when universities took over teacher training and created the first real professors of education, what they did was they recruited people from other disciplines to do this job. So, they would recruit people who studied psychology, for example–that was one of the first major fields to be imported into schools of education. And then they would have these psychologists. .. You are studying learning, and teaching is very related to learning. But the professors of education, even in psychology, did not have any interest in teaching. In fact, the guy who is known as the father of Educational Psychology, Edward Thorndike, he told people that he thought schools were boring; that he didn’t like to visit them. And when he once was speaking to a group of educators and a principal asked him a real problem of practice–you know, this thing happened in my school today, what should I do, what would you do, Professor Thorndike? And Professor Thorndike told him: ‘Do? I’d resign.’ He had absolutely no interest in real problems of practice. And I think that’s carried through. Today we have, in education schools, we have people in the history of education, the psychology of education, the economics of education. But we have very few people who study teaching itself as a craft. And as a result, the folks who are left to train teachers in teaching methods are drawing on a very impoverished science. And they have very little to draw on. There’s been a little bit of a change in the last 20 years, and that’s what I write my book about. I think there are emerging ideas about what teachers should be able to do. But kind of no surprise that teachers don’t leave teacher training prepared for the classroom when we haven’t really put any resources into figuring out what we should be preparing them to do.
As a teacher, you need to know things like how to explain something to a student who is not getting it, or when to keep reinforcing a concept and when to move on to something else, or how to manage a classroom so you can accomplish what you intend to accomplish. Those are “craft” issues, as opposed to “theory” issues.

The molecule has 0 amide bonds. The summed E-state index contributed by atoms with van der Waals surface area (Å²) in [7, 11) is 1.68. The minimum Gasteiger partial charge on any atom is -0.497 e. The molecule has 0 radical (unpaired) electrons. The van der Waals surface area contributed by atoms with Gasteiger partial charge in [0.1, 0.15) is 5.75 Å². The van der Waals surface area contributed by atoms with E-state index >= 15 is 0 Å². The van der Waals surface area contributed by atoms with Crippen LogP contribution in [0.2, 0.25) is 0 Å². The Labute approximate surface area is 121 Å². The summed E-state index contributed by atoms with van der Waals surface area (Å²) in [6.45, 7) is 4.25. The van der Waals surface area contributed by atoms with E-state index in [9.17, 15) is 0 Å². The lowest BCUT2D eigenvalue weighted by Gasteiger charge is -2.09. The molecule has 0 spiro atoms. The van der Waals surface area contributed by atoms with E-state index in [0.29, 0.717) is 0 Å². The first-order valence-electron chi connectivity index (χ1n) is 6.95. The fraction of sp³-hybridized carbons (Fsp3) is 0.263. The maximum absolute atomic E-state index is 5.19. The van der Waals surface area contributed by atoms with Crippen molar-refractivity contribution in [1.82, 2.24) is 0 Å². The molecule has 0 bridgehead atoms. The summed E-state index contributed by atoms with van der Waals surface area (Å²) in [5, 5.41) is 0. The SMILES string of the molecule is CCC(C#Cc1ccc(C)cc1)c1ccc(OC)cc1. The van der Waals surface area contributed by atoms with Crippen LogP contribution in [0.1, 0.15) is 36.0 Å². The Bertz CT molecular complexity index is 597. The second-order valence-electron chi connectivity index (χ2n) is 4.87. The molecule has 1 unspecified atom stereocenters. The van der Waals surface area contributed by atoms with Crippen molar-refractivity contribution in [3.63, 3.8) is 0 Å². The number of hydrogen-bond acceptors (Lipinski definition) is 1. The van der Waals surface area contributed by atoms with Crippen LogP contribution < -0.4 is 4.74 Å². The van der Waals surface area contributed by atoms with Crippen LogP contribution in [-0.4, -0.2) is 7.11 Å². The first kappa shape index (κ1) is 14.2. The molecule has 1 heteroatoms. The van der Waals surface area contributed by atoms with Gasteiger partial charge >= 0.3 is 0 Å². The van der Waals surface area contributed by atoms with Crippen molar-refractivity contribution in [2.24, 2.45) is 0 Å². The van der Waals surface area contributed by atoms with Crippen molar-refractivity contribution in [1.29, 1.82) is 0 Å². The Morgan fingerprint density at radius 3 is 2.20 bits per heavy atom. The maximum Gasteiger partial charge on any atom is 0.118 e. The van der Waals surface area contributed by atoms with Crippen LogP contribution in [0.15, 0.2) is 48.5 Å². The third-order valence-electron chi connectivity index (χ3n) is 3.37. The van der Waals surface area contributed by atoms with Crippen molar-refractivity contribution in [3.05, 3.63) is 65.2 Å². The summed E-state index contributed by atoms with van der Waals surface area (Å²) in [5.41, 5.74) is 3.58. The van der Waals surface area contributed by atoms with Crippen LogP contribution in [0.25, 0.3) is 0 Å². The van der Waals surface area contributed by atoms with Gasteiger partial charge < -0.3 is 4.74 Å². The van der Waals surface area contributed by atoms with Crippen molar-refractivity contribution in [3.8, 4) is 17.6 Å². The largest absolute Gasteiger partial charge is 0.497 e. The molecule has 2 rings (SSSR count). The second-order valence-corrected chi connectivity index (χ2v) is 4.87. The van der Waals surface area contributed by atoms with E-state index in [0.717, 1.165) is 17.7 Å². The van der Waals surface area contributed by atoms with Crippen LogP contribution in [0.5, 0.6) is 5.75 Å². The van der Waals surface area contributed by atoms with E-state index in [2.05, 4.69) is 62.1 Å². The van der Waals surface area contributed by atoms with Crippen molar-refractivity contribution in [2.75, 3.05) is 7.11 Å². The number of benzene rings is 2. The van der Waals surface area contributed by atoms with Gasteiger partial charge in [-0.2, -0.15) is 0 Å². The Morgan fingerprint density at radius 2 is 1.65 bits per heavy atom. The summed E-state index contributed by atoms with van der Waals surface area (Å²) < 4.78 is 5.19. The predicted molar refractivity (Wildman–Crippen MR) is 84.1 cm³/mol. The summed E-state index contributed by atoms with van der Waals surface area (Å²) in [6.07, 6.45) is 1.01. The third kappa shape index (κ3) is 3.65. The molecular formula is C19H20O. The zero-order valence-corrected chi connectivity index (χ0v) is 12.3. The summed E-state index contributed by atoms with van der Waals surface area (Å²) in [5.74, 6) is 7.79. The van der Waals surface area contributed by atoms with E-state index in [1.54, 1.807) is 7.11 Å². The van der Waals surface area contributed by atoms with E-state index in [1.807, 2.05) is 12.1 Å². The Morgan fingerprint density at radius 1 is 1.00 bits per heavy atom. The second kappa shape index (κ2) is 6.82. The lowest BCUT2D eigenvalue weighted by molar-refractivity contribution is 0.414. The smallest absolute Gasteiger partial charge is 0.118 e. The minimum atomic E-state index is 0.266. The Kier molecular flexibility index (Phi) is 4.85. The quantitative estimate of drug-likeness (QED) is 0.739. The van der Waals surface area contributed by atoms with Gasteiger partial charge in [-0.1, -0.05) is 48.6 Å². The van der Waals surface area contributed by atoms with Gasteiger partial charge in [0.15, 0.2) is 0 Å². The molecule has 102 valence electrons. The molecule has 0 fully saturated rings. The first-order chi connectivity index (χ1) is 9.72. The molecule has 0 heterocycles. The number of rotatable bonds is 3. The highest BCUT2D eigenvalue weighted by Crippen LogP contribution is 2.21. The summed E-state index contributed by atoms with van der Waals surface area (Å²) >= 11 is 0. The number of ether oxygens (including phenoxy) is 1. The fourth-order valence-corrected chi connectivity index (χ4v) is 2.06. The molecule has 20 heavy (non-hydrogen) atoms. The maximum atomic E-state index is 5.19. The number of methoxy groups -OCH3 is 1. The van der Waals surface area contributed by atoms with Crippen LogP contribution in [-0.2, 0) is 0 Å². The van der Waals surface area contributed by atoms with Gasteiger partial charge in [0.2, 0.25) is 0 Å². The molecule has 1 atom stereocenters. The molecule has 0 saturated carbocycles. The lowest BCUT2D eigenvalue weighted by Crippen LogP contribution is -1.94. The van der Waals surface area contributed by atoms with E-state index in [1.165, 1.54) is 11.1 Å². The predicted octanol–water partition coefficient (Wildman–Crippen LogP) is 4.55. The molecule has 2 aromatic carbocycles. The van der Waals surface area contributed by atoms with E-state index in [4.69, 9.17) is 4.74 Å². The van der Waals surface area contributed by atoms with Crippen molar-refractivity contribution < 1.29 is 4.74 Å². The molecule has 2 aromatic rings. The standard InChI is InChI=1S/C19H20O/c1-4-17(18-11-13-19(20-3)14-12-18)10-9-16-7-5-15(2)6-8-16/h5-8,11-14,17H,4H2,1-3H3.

There is an analogy with business management. A business school can bring in economists to teach profit maximization using calculus, but that is of little practical value in the business world. Harvard and other business schools try to use case studies rather than rely on pure theory. And there are many books on management that are “craft” oriented with respect to handling people or improving sales.
I say that teaching equals feedback. That means that teachers need feedback in order to improve their teaching. I agree with Green that there are better ways to organize schools so that teachers get faster feedback and incorporate it more effectively. How rapidly that can improve teaching is less clear to me.
Listen to the whole thing.
UPDATE: Her book is also reviewed in the New Republic (pointer from Mark Thoma). The review, by Richard D. Kahlenberg, is tendentiously political and uninformative. He says that Green has “one big idea” and then fails to mention what it is, and in fact he seems to have missed it completely. Kahlenberg really likes the idea of raising teacher salaries a lot. But if Green is correct that good teaching is not just a talent you are born with, then you should not need to attract talented people into teaching by paying them more. Instead, you should put those resources into giving teachers better feedback and training.
I see Kahlenberg’s review as an illustration of the way that people look at education through biased political lenses (not that I claim to be innocent here). This only increases my skepticism about anyone’s solution.